Sunday, September 21, 2008
This Postcard from Israel was originally written on 25 May 1999
Here in Israel, the army (Israel Defense Forces or IDF) is a dominant feature of the culture. I have mentioned before that almost all Israeli men and women are required to serve in the army, starting at age 18. Women serve for two years, men for three. The men continue to serve, as reservists, for up to thirty days a year, until age 45. For this small country, that policy has been a necessity. In the 51 years since its establishment, Israel has been at war no less than 5 times.
It is common to see young men and women in uniform every time you leave your house. In shopping malls, at the movies, waiting at bus stops...they are everywhere. On every variety show broadcast, you will see large blocks of soldiers sitting in the audience enjoying the program (they are given free tickets). Army service is a standard part of every job resume, along with education and work experience. It can be very difficult to get a job in Israel if you did not serve in the army.
Sometimes you see fathers in uniform, dropping off their kids at school. Either they are career military, or they are on their way to reserve duty. All army correspondence, including notices to report for reserve service (called "milueem" in Hebrew), arrive in a special brown envelope. As soon as you see it in your mailbox, your heart sinks. It is no surprise that reserve service interrupts work and family life. Last year, my husband missed our daughter's first day of elementary school. This year, he was away during her birthday.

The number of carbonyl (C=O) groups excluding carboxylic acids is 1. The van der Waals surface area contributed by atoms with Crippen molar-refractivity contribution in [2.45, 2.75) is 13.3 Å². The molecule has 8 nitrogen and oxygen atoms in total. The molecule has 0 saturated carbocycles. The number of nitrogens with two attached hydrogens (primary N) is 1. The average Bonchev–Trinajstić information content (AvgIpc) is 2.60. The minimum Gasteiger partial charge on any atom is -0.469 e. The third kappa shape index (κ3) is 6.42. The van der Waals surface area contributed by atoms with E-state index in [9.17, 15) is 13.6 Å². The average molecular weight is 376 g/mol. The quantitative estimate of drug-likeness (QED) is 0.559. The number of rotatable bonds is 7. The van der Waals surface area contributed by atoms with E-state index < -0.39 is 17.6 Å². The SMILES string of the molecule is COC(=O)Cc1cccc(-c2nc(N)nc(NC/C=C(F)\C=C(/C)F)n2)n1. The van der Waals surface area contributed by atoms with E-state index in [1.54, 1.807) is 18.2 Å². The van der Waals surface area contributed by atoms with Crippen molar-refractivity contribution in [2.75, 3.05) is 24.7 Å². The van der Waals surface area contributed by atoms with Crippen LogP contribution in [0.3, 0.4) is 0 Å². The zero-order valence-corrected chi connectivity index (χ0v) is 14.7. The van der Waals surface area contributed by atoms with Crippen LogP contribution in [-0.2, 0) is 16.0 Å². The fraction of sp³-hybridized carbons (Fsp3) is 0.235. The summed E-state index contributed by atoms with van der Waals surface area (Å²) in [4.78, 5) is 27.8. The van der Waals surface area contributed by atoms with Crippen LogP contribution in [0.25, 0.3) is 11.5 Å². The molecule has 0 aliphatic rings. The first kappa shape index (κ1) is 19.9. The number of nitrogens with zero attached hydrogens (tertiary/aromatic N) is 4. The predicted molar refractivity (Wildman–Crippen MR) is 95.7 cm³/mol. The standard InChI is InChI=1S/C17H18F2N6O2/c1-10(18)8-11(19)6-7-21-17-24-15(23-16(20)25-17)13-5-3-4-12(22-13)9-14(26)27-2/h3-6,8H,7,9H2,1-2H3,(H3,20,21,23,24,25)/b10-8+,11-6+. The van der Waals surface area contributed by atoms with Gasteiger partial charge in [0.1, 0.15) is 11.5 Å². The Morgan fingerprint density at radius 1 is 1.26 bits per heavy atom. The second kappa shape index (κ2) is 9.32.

Reserve service means not having your spouse there for all the small things he does to help out. It means he may not be home for weeks - or he might get leave and come home for the weekend. In either case, he'll arrive sweaty and exhausted, with a duffel bag full of filthy uniforms to wash. It means his feet will be in terrible shape, after days of wearing ill-fitting army-issue boots. If he comes home on leave, he will most likely be bringing a rifle and a clip of ammunition home, too. A safe place needs to be found for that right away.
While your husband is away on milueem, your kids might regress and need special attention. When they are very little, it is a good idea to let the preschool teacher know that abba (daddy) is doing his reserve service, so she can give your child a bit of extra patience and understanding. When your husband is on milueem, all of your friends call and ask if there is anything they can do for you. They invite your kids over for extended play dates, or ask you to come for dinner. It helps to know that your friends know what you're going through, because they have been through something similar.
The whole army experience, both regular and reserve service, brings the people of Israel together. It creates a kind of closeness that I believe explains a great deal about the Israeli character.
(c) Amy Samin